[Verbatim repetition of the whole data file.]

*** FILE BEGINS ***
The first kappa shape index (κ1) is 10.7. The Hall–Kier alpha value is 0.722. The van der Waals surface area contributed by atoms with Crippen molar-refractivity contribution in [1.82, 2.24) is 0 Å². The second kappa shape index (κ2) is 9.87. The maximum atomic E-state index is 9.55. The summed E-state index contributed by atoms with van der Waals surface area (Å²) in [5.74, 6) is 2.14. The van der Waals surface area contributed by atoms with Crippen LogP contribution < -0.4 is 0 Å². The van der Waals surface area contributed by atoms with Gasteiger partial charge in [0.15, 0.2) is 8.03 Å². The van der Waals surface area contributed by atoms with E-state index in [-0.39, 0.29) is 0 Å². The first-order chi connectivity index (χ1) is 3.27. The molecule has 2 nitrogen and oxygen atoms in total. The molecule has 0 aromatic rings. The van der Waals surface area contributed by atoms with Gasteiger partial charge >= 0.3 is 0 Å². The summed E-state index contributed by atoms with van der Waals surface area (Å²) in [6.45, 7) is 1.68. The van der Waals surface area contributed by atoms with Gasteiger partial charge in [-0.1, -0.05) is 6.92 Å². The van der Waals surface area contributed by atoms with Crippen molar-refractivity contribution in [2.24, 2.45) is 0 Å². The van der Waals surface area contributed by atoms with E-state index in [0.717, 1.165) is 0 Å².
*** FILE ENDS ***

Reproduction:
The first kappa shape index (κ1) is 10.7. The Hall–Kier alpha value is 0.722. The van der Waals surface area contributed by atoms with Crippen molar-refractivity contribution in [1.82, 2.24) is 0 Å². The second kappa shape index (κ2) is 9.87. The maximum atomic E-state index is 9.55. The summed E-state index contributed by atoms with van der Waals surface area (Å²) in [5.74, 6) is 2.14. The van der Waals surface area contributed by atoms with Crippen LogP contribution < -0.4 is 0 Å². The van der Waals surface area contributed by atoms with Gasteiger partial charge in [0.15, 0.2) is 8.03 Å². The van der Waals surface area contributed by atoms with E-state index in [-0.39, 0.29) is 0 Å². The first-order chi connectivity index (χ1) is 3.27. The molecule has 2 nitrogen and oxygen atoms in total. The molecule has 0 aromatic rings. The van der Waals surface area contributed by atoms with Gasteiger partial charge >= 0.3 is 0 Å². The summed E-state index contributed by atoms with van der Waals surface area (Å²) in [6.45, 7) is 1.68. The van der Waals surface area contributed by atoms with Gasteiger partial charge in [-0.1, -0.05) is 6.92 Å². The van der Waals surface area contributed by atoms with Crippen molar-refractivity contribution in [2.24, 2.45) is 0 Å². The van der Waals surface area contributed by atoms with E-state index in [0.717, 1.165) is 0 Å².